[ NATO-PCO Home Page ] [ Table of Contents of NEWSLETTER # 58 ]

........ published in NEWSLETTER # 58

by Professor F. De Santis, and Professor I. Allegrini, CNR, Rome (Italy)

This book (NATO ASI SERIES 2-8) presents the proceedings of a NATO Advanced Research Workshop which was also financially supported by the National Research Council of Italy. The Workshop was held in October 1994 in Erice, Italy. Over 40 researchers from a wide variety of fields attended the Workshop, which highlighted the ongoing research on various phenomena related to urban air pollution.

The presence of high levels of atmospheric pollutants in the air of several urban centres of developed and developing countries causes great concern among authorities and public opinion. Some 20 % of the European population live in cities of more than 500,000 inhabitants and about 40 % in cities of more than 50,000. Since overstepping the Air Quality Guidelines has been observed to occur worldwide, a great effort has been addressed to the control of primary pollutants, but many problems related to secondary pollutants such as nitrogen containing species (nitrogen oxides, nitric and nitrous acid, nitrates) and photochemical oxidants (ozone, PAN and others) are far from being solved. Atmospheric pollution is very much dependent on the type of emissions which are different according to the economic development of the urban centre under consideration. Drastic improvement in energy efficiency and use of less polluting energy systems are needed to reduce the impact of pollutant emission while allowing continued economic growth. It is evident that the implementation of the best technologies in Eastern Europe requires an intense exchange of know-how, resources and capital investment between Western and Eastern Europe. The workshop identified a number of items which are still a matter of speculation and which are relevant keys in understanding physico-chemical processes. For instance, high nitrous acid concentration has been detected in several cities, but the mechanism for its formation and for the initiation of photochemical reactions to produce photooxidants is still not completely clear. The Chemical Mass Balance technique may give important information on the relative contribution to individual volatile organic components in the formation of ozone and other photo-oxidants. This includes aromatic hydrocarbons for which the chemical mechanisms in ozone formation are still under investigation. In the field of meteorology, a clear gap was identified in the evaluation of the dynamics of the boundary layer which is known to play the most relevant role in the definition of pollution properties. Chemistry to describe complex processes is very much related to photochemistry and the development of comprehensive models for the description of chemical transformation was one of the key issues. However, attention was drawn to applying models in locations, such as the Mediterranean area, characterised by complex meteorological processes at mesoscale level.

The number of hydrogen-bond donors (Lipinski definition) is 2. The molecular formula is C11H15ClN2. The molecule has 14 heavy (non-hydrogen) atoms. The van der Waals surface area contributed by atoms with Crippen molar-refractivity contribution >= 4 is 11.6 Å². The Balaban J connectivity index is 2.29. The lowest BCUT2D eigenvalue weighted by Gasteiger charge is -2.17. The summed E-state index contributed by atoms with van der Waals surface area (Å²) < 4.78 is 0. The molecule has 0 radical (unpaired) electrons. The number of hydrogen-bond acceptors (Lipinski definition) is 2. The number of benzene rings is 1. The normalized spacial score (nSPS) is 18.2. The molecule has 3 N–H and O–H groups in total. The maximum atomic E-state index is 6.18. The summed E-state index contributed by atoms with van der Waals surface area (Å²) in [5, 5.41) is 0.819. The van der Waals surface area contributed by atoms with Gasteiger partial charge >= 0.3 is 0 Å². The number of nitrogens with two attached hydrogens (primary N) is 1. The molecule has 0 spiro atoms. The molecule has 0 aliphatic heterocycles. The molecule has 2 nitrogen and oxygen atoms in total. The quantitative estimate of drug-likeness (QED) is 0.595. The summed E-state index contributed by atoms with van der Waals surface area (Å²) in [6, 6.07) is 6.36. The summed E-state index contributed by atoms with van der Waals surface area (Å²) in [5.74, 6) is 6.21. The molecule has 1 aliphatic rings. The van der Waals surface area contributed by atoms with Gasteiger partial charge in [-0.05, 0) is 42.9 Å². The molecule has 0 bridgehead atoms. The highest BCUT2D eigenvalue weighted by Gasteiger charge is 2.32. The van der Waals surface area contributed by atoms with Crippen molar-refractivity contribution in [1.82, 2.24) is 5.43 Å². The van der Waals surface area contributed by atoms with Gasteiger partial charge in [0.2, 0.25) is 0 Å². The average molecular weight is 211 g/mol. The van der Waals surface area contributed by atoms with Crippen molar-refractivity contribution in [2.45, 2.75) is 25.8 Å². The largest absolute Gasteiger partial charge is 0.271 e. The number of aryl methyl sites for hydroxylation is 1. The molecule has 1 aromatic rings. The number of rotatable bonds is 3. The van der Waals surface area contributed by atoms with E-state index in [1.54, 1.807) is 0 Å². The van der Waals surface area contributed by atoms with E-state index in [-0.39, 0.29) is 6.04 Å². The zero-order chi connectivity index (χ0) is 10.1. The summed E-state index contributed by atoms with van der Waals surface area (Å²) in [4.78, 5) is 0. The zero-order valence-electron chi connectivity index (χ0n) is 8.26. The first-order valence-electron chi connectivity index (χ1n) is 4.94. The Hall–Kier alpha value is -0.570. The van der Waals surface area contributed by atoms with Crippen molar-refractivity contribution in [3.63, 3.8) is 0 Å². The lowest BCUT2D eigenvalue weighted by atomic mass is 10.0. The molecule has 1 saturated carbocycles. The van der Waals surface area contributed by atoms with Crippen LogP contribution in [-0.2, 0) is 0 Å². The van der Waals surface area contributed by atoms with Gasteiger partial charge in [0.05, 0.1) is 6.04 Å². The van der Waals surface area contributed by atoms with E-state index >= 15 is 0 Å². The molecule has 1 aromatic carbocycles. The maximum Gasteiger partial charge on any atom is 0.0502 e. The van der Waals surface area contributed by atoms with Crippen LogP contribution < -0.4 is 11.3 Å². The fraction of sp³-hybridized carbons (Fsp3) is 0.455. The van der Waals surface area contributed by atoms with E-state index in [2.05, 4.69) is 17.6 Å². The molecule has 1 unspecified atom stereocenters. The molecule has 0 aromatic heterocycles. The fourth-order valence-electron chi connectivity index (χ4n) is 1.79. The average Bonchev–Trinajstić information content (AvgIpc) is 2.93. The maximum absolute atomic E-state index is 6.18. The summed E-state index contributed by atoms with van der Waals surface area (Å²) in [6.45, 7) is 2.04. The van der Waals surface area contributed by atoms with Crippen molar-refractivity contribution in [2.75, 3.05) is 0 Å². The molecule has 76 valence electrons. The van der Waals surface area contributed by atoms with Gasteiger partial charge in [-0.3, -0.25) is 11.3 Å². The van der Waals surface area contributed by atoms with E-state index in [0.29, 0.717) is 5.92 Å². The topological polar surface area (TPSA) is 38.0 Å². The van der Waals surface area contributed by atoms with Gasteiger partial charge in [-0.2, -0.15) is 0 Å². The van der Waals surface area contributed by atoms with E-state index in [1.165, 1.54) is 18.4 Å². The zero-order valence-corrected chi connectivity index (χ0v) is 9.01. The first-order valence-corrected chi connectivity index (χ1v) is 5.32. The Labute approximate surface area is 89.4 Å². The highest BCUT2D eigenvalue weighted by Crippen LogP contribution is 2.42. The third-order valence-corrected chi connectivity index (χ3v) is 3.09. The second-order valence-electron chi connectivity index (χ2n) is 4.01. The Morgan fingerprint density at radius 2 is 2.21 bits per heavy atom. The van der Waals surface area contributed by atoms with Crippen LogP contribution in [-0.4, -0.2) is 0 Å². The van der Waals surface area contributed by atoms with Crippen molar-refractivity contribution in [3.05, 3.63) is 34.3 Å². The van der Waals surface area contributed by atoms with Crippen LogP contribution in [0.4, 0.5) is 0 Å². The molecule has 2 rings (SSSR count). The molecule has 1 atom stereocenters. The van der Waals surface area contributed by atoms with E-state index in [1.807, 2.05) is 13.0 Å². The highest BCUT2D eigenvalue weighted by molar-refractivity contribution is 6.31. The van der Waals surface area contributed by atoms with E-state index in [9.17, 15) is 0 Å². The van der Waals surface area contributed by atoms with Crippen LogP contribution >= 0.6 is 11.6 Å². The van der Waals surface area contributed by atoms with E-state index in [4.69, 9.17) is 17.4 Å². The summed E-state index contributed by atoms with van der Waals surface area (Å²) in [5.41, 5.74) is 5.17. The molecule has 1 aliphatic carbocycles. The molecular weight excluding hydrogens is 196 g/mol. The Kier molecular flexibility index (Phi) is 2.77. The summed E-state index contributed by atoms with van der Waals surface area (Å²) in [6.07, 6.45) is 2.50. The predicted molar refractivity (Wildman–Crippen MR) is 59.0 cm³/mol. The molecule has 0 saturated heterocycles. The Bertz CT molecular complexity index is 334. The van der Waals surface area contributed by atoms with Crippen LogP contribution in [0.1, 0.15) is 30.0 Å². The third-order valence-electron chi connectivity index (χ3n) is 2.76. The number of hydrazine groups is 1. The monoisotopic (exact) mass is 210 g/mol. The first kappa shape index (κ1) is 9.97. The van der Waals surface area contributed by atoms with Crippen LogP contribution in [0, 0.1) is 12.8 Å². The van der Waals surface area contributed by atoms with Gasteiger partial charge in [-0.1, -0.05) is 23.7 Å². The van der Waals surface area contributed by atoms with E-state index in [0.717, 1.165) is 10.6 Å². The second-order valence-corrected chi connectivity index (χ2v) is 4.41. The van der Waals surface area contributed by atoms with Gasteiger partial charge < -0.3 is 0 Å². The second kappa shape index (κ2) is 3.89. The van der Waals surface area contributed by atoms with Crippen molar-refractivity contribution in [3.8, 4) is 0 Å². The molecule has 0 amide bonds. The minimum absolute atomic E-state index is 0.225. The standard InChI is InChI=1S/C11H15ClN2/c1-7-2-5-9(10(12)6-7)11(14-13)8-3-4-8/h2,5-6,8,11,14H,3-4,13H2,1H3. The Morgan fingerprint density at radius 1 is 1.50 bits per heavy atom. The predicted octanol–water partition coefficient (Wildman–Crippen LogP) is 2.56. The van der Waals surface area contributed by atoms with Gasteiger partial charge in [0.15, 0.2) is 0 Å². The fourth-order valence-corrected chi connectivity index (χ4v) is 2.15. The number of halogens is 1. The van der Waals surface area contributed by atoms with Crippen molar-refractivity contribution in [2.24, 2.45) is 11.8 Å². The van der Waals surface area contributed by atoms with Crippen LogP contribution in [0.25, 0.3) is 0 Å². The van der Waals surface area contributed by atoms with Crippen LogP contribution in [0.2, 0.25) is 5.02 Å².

These were just some of the issues which were discussed extensively during the Workshop. The objectives were to review the scientific basis of urban pollution, to exchange information among participants and to indicate the way towards appropriate collaborative and integrated research programmes, a prerequisite for the achievement of any further progress.
Reference books: 2-8, D1, D12, G31, G36

[ NATO-PCO Home Page ]